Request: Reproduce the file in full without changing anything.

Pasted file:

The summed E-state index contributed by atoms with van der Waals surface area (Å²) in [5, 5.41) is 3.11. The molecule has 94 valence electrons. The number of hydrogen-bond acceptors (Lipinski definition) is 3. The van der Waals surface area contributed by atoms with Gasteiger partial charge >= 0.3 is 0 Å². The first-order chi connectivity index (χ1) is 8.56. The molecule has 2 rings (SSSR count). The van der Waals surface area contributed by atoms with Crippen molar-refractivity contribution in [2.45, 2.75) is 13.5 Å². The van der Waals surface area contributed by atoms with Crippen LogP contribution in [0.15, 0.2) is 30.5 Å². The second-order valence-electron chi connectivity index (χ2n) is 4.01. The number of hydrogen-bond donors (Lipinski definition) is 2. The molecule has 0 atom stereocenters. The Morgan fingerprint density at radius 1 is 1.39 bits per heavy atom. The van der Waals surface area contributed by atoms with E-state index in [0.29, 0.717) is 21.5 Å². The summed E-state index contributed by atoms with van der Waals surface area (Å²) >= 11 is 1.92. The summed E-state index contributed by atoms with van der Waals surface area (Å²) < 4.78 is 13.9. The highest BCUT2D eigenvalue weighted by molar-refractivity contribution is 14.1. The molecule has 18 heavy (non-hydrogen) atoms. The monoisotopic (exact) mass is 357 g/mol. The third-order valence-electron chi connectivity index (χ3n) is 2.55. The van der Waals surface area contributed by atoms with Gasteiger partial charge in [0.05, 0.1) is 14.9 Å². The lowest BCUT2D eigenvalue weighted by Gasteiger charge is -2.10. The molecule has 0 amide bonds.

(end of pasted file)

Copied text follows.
The summed E-state index contributed by atoms with van der Waals surface area (Å²) in [5, 5.41) is 3.11. The molecule has 94 valence electrons. The number of hydrogen-bond acceptors (Lipinski definition) is 3. The van der Waals surface area contributed by atoms with Gasteiger partial charge >= 0.3 is 0 Å². The first-order chi connectivity index (χ1) is 8.56. The molecule has 2 rings (SSSR count). The van der Waals surface area contributed by atoms with Crippen molar-refractivity contribution in [2.45, 2.75) is 13.5 Å². The van der Waals surface area contributed by atoms with Crippen LogP contribution in [0.15, 0.2) is 30.5 Å². The second-order valence-electron chi connectivity index (χ2n) is 4.01. The number of hydrogen-bond donors (Lipinski definition) is 2. The molecule has 0 atom stereocenters. The Morgan fingerprint density at radius 1 is 1.39 bits per heavy atom. The van der Waals surface area contributed by atoms with E-state index in [0.29, 0.717) is 21.5 Å². The summed E-state index contributed by atoms with van der Waals surface area (Å²) >= 11 is 1.92. The summed E-state index contributed by atoms with van der Waals surface area (Å²) < 4.78 is 13.9. The highest BCUT2D eigenvalue weighted by molar-refractivity contribution is 14.1. The molecule has 18 heavy (non-hydrogen) atoms. The monoisotopic (exact) mass is 357 g/mol. The third-order valence-electron chi connectivity index (χ3n) is 2.55. The van der Waals surface area contributed by atoms with Gasteiger partial charge in [0.05, 0.1) is 14.9 Å². The lowest BCUT2D eigenvalue weighted by Gasteiger charge is -2.10. The molecule has 0 amide bonds.